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  • 1.
    Humborg, Christoph
    et al.
    Stockholm University, Faculty of Science, Department of Applied Environmental Science (ITM).
    Smedberg, Erik
    Stockholm University, Faculty of Science, Department of Applied Environmental Science (ITM).
    Rodriguez Medina, Miguel
    Stockholm University, Faculty of Science, Department of Systems Ecology.
    Mörth, Carl-Magnus
    Stockholm University, Faculty of Science, Department of Geology and Geochemistry.
    Changes in dissolved silicate loads to the Baltic Sea: The effects of lakes and reservoirs2008In: Journal of Marine Systems, ISSN 0924-7963, E-ISSN 1879-1573, Vol. 73, no 3-4, p. 223-235Article in journal (Refereed)
    Abstract [en]

    We tested the hypothesis that dissolved silicate (DSi) yields [kg km− 2 yr− 1] of 82 major watersheds of the Baltic Sea can be expressed as a function of the hydraulic load (HL) as a measure of water residence time and the total organic carbon (TOC) concentration, both variables potentially increasing the DSi yield. Most boreal rivers fitted a linear regression model using HL as an independent variable to explain the DSi yield. Rivers with high HL, i.e., shortest residence times, showed highest DSi yields up to 2300 kg km− 2 yr− 1. This is most likely caused by an excess supply of DSi, i.e., the geochemical sources prevail over biological sinks in these boreal watersheds. The DSi yield for regulated and unregulated larger rivers of the boreal watersheds constituting about 40% of the total water discharge and of the total DSi load to the Baltic Sea, respectively, can be expressed as: DSi yield = 190 + 49.5 HL[m yr− 1] + 0.346 TOC [µM] (R2 = 0.80). Since both HL and TOC concentrations have decreased after damming, the DSi yields have decreased significantly in the regulated boreal watersheds, for the River Luleälven we estimated more than 30%. The larger eutrophic watersheds draining cultivated landscape of the southern catchment of the Baltic Sea and representing about 50% of the annual water discharge to the Baltic Sea, deviated from this pattern and showed lower DSi yields between 60–580 kg km− 2 yr− 1. DSi yields showed saturation curve like relationship to HL and it appears that DSi is retained in the watersheds efficiently through biogenic silica (BSi) production and subsequent sedimentation along the entire river network. The relationship between HL and DSi yields for all larger cultivated watersheds was best fitted by a Freundlich isotherm (DSi = 115.7HL109; R2 = 0.73), because once lake and reservoir area exceeds 10% of the watershed area, minimum DSi yields were reached. To estimate an uperturbed DSi yield for the larger eutrophic southeastern watersheds is still difficult, since no unperturbed watersheds for comparison were available. However, a rough estimate indicate that the DSi flux from the cultivated watersheds to the Baltic Sea is nowadays only half the uperturbed flux. Overall, the riverine DSi loads to the Baltic Sea might have dropped with 30–40% during the last century.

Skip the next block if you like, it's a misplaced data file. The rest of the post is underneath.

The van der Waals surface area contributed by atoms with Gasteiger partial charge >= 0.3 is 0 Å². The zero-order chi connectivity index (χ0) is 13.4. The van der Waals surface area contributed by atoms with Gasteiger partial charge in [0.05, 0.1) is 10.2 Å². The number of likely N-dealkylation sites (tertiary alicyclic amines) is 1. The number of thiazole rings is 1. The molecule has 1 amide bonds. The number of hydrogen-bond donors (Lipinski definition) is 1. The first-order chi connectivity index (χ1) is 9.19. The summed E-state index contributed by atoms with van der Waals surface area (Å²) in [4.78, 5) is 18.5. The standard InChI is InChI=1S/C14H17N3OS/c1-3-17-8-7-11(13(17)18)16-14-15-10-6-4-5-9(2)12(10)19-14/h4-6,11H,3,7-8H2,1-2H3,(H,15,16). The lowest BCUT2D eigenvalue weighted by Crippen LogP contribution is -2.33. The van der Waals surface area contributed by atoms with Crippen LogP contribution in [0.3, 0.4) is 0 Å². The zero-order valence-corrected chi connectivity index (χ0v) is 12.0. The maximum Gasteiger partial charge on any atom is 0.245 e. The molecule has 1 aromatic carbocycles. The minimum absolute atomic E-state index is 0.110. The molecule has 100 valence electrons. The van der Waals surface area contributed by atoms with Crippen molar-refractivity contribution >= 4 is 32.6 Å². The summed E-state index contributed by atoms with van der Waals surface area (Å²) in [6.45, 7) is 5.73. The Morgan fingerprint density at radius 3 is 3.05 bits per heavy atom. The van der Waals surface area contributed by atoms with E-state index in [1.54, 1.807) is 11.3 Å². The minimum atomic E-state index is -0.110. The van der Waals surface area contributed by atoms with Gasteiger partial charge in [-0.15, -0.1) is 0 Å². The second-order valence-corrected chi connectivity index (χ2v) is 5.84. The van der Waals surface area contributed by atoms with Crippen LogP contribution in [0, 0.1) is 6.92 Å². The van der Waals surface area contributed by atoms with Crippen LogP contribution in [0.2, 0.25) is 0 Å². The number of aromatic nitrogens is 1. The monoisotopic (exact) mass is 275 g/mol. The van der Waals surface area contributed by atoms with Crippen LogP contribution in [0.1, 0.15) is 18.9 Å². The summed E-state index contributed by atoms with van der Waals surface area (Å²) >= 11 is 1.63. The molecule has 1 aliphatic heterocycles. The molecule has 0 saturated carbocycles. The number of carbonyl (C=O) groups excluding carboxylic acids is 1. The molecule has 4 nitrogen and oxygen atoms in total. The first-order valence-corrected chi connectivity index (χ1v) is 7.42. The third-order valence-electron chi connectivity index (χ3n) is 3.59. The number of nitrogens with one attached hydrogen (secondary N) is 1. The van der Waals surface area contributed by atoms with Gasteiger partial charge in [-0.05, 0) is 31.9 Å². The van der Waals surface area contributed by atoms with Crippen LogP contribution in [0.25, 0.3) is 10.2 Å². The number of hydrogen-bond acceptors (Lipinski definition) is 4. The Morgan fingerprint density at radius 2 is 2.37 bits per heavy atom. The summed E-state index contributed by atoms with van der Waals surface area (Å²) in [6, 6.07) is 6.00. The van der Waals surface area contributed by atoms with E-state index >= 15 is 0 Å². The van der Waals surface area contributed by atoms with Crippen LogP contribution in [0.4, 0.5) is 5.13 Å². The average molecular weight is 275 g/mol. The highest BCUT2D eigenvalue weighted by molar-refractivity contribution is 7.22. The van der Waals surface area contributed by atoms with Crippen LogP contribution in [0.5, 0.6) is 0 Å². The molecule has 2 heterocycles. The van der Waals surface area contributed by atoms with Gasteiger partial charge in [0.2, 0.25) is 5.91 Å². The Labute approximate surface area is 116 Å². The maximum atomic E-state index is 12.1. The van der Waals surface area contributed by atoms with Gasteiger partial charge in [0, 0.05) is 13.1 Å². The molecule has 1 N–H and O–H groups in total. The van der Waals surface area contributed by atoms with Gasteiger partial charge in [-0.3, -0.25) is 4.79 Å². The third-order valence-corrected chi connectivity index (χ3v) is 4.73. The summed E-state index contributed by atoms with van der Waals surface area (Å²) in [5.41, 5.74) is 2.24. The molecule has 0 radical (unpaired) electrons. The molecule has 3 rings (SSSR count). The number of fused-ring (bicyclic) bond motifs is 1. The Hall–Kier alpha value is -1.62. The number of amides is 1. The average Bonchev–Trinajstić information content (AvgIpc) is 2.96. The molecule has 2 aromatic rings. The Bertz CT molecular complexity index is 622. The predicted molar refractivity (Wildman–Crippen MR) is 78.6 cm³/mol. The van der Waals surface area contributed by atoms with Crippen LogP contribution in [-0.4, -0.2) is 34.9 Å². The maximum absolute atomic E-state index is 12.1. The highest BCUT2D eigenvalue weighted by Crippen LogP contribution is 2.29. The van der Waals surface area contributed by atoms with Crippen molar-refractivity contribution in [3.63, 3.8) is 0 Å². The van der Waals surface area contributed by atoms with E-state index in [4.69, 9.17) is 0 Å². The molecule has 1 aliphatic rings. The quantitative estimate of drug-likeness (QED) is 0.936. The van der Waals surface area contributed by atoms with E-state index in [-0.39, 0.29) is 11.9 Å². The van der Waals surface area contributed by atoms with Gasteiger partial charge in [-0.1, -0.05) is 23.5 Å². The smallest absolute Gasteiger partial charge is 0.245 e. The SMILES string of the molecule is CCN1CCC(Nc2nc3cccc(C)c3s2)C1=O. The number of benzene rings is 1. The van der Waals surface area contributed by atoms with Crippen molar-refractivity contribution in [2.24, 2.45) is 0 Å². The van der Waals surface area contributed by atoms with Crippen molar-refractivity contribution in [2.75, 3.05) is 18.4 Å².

• 2.
    Wulff, Fredrik
    et al.
    Stockholm University, Faculty of Science, Department of Ecology, Environment and Plant Sciences. Stockholm University, Faculty of Science, Stockholm University Baltic Sea Centre, Baltic Nest Institute.
    Humborg, Christoph
    Stockholm University, Faculty of Science, Department of Applied Environmental Science (ITM). Stockholm University, Faculty of Science, Stockholm University Baltic Sea Centre, Baltic Nest Institute.
    Andersen, Hans Estrup
    Blicher-Mathiesen, Gitte
    Czajkowski, Mikolaj
    Elofsson, Katarina
    Fonnesbech-Wulff, Anders
    Hasler, Berit
    Hong, Bongghi
    Jansons, Viesturs
    Mörth, Carl-Magnus
    Stockholm University, Faculty of Science, Department of Geological Sciences.
    Smart, James C. R.
    Smedberg, Erik
    Stockholm University, Faculty of Science, Stockholm University Baltic Sea Centre, Baltic Nest Institute.
    Stålnacke, Per
    Swaney, Dennis P.
    Thodsen, Hans
    Was, Adam
    Zylicz, Tomasz
    Reduction of Baltic Sea Nutrient Inputs and Allocation of Abatement Costs Within the Baltic Sea Catchment2014In: Ambio, ISSN 0044-7447, E-ISSN 1654-7209, Vol. 43, no 1, p. 11-25Article in journal (Refereed)
    Abstract [en]

    The Baltic Sea Action Plan (BSAP) requires tools to simulate effects and costs of various nutrient abatement strategies. Hierarchically connected databases and models of the entire catchment have been created to allow decision makers to view scenarios via the decision support system NEST. Increased intensity in agriculture in transient countries would result in increased nutrient loads to the Baltic Sea, particularly from Poland, the Baltic States, and Russia. Nutrient retentions are high, which means that the nutrient reduction goals of 135 000 tons N and 15 000 tons P, as formulated in the BSAP from 2007, correspond to a reduction in nutrient loadings to watersheds by 675 000 tons N and 158 000 tons P. A cost-minimization model was used to allocate nutrient reductions to measures and countries where the costs for reducing loads are low. The minimum annual cost to meet BSAP basin targets is estimated to 4.7 billion a,not sign.

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